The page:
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North Korea dismisses as farce US international religions freedom report

July 31, 2014, 10:14 UTC+3 PYONGYANG
The attempts to inflict damage on North Korea by the absurd slander of the absence of religious freedoms “are absolutely senseless”, the North’s official Korean Central News Agency says
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 A view of Pyongyang plaza (archive)

A view of Pyongyang plaza (archive)

© EPA/ITAR-TASS

PYONGYANG, July 31. /ITAR-TASS/. North Korea has dismissed as “a farce” the US State Department’s annual report on the freedom of belief in the world, the North’s official Korean Central News Agency (KCNA) said on Thursday. The authors of the report included North Korea in the list of countries where the situation with religion causes Washington’s “special concern.”

The agency dubbed as hypocritical the religious freedom discourse of the State Department of the United States, which “is responsible for the destabilisation of the world situation and change of regimes in the countries with the policy of which it is dissatisfied.” KCNA added that US former Defense Secretary Donald Rumsfeld and other leaders of the country pursued the policy “aimed at the overthrow of the governments in Muslim states under the pretext of combating terrorism.”

The North Korean agency also said that Washington, annually criticising North Korea in various reports, seeks “to smear the reputation of the People’s Republic and isolate it in the international arena.” However, the attempts to inflict damage on North Korea by the absurd slander of the absence of religious freedoms “are absolutely senseless.” The North Korean constitution, the agency says, “fully guarantees the freedom of belief to the country’s citizens.”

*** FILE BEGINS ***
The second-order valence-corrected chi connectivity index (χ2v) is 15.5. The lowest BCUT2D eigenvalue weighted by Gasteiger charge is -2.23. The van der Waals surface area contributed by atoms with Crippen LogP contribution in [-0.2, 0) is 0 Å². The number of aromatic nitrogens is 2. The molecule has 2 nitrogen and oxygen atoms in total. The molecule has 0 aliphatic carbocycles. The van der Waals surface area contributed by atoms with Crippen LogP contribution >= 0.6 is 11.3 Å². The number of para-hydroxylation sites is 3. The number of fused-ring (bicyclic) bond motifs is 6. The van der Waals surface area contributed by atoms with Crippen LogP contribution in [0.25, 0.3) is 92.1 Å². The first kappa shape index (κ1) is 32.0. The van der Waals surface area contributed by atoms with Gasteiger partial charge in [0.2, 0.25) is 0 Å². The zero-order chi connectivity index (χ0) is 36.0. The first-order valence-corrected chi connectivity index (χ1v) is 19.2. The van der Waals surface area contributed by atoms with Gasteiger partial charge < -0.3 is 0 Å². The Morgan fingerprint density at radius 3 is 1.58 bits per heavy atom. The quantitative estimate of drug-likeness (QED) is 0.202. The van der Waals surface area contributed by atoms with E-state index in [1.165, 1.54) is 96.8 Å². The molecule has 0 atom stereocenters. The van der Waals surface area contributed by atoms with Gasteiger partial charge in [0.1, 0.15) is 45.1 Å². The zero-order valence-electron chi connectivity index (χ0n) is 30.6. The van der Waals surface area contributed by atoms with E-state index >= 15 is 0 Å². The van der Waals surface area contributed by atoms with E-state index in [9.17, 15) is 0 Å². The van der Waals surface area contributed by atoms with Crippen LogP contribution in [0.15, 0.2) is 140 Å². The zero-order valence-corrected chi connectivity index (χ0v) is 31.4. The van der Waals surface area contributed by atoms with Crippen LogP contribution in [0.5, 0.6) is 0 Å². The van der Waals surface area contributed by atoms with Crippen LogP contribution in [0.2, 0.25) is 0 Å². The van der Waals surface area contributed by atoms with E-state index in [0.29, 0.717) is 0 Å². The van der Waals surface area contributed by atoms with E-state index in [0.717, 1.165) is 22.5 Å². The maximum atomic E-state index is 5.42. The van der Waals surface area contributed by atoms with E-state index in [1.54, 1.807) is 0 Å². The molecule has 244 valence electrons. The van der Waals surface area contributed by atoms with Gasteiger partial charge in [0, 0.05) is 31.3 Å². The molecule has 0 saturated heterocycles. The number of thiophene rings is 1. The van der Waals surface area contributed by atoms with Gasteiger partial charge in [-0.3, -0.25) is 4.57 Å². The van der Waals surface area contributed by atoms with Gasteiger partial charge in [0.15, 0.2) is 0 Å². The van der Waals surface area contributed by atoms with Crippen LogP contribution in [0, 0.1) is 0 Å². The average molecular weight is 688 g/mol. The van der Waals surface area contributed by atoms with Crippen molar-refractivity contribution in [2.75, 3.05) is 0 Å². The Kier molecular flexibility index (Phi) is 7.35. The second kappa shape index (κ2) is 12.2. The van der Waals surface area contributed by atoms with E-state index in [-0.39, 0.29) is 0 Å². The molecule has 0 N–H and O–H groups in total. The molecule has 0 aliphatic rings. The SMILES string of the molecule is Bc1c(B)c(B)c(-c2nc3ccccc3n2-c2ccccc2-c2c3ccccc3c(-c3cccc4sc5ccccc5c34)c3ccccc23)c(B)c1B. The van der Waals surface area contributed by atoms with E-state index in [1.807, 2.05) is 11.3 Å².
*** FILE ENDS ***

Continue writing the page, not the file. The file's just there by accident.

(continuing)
The US Department of State’s Bureau of Democracy, Human Rights and Labour “International Religious Freedom Report for 2013” was presented by Secretary of State John Kerry at a special briefing on July 28.

The report gives a list of the countries where religious freedom is violated. It includes, aside from North Korea, such countries as Iran, China, Saudi Arabia, Bahrain, Sudan and others.

The report authors also said that “In Russia, the government used a new law against “extremism” and amendments to existing laws to further restrict the activities of members of minority religious groups, including making it illegal for foreigners to participate in religious organisations. The government continued to grant the Russian Orthodox Church a privileged position, but generally allowed other established Judeo-Christian groups to practice their beliefs freely,” it says. “Police across the country participated in raids on private homes and places of worship of minority religious groups, such as Jehovah’s Witnesses and followers of Sunni theologian Said Nursi,” the report says. “Local officials often refused minority groups permission to establish houses of worship. Especially after instances of extremist violence in the North Caucasus, members of Muslim ethnic groups were subjected to physical attacks and social discrimination. Violence against moderate religious leaders in the North Caucasus continued,” it says.

The Russian Foreign Ministry issued a statement on the religious survey of the American colleagues, in which dismissed the report as biased and added that a number of countries would rightfully challenge its fairness.

“As for the Russian section of the report, it again contains a set of insinuations and dubious interpretations of internal Russian processes,” said Russia’s Foreign Ministry’s Special Representative for Human Rights, Democracy and the Rule of Law Konstantin Dolgov. “Washington still refuses to notice the big and consistent work that is carried out in our country for ensuring peaceful constructive coexistence of all the traditional religions, represented in the Russian Federation.

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